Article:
Finding the Divine in the Everyday
by Molly Wolf
by Heidi Schlumpf
years now, numerous authors have been “Finding the Divine
in the Everyday” to varying degrees of success. Luckily, Molly
Wolf is one of the better ones. This, her fourth collection
of short essays, is thoughtful and thought-provoking, dealing not
only with her observances about the Canadian landscape, home, friends,
family and cats, but also with the hard questions of life and of
If the subtitle is a bit of a yawn, the cover will grab you. A large
white dinner and salad plate dominate, but plopped in the center
of the top plate is a small weed, roots and all. Life is messy,
the illustration seems to say, and Wolf makes the same point over
and over again in the book.
In the title essay, she contrasts her perfect white china nativity
set to the real, flesh-and-blood Mary and concludes:
comes to us not when we’re perfect white china figures,
but in all our messy, meaty humanity, our confusion and pain.
God didn’t choose Mary because she was a characterless
doll; he chose her for her courage, her boldness, her capacity
for vibrant love. He loves us for our humanity, not in spite
someone who has found community and comfort in the Anglican tradition,
Wolf also recognizes that religion, too, is messy.
my middle age, I have decided that virtually everything that
is spiritually right is messy, and that virtually everything
that is extremely neat and orderly probably hasn’t been
kicked hard enough yet to show how messy it really is.
Wolf, that need to question applies equally to rigid fundamentalists
and to those “spiritual but not religious” folks who
think they have organized religion all figured out.
the midst of all this messiness is God’s love, which for Wolf
is a constant source of hope. But her faith is not simplistic, and
she’s not afraid to tackle head-on the problem of suffering.
In essays about prayer, she is clear about her distaste for “magical
thinking” in which God heals some cancers but not others.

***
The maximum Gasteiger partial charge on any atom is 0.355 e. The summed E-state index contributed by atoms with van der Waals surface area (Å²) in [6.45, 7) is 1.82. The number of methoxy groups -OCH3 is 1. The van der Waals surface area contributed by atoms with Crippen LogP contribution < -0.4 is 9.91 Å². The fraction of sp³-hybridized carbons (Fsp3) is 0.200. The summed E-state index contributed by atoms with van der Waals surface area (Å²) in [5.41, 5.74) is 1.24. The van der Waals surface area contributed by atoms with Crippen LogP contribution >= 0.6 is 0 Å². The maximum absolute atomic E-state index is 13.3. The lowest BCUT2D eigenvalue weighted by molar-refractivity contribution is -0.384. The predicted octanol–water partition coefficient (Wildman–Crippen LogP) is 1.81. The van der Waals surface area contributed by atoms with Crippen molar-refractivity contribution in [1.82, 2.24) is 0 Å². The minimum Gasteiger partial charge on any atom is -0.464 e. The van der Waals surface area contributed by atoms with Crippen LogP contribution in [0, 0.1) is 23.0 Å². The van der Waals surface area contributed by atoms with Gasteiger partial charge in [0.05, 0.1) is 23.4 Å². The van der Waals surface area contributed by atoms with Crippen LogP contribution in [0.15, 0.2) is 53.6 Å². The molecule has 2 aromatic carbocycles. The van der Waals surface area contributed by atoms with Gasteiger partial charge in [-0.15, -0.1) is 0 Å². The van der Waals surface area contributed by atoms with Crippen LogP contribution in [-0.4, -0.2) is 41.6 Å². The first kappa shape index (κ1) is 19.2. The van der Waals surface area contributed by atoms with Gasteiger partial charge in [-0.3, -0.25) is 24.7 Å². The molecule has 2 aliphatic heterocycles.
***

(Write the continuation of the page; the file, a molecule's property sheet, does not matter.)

Wolf’s prayer becomes not “Save me from the time of
trial” but “save me in the time of trial.”
theologizing concludes that, given the reality of suffering, “We
can have a loving God, or we can have an all-powerful God, but we
can’t have both.” It’s clear from her stories
that she believes in the former.
writing about the milkweeds in the woods near her home, a favorite
teapot, a crying baby, the pain of her divorce, or the death of
a friend, Wolf reaches for a deeper truth than the pat ponderings
of some “spirituality of everyday” writers. About suffering,
she concludes: “It’s that with God’s grace and
the love of our fellow pilgrims—our angels who bear us up—we
have the ability to make something out of suffering. We have the
power to redeem it and give it meaning, and therefore to triumph
Wolf is the founder of the website sabbath-blessings.org
(the address is incorrect on the book cover) and co-author of the
Knitlit series. She has a tendency to tack on one-sentence conclusions
to her essays, which I think they would be better without. But her
writing is clear and honest, grounded both in the Christian tradition
and in the Canadian landscape that is her home. This is one writer
whose spiritual essays definitely go beyond the “everyday.”
an excerpt from White China
Molly Wolf on Hurricane Katrina
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CHINA: FINDING THE DIVINE IN THE EVERYDAY,
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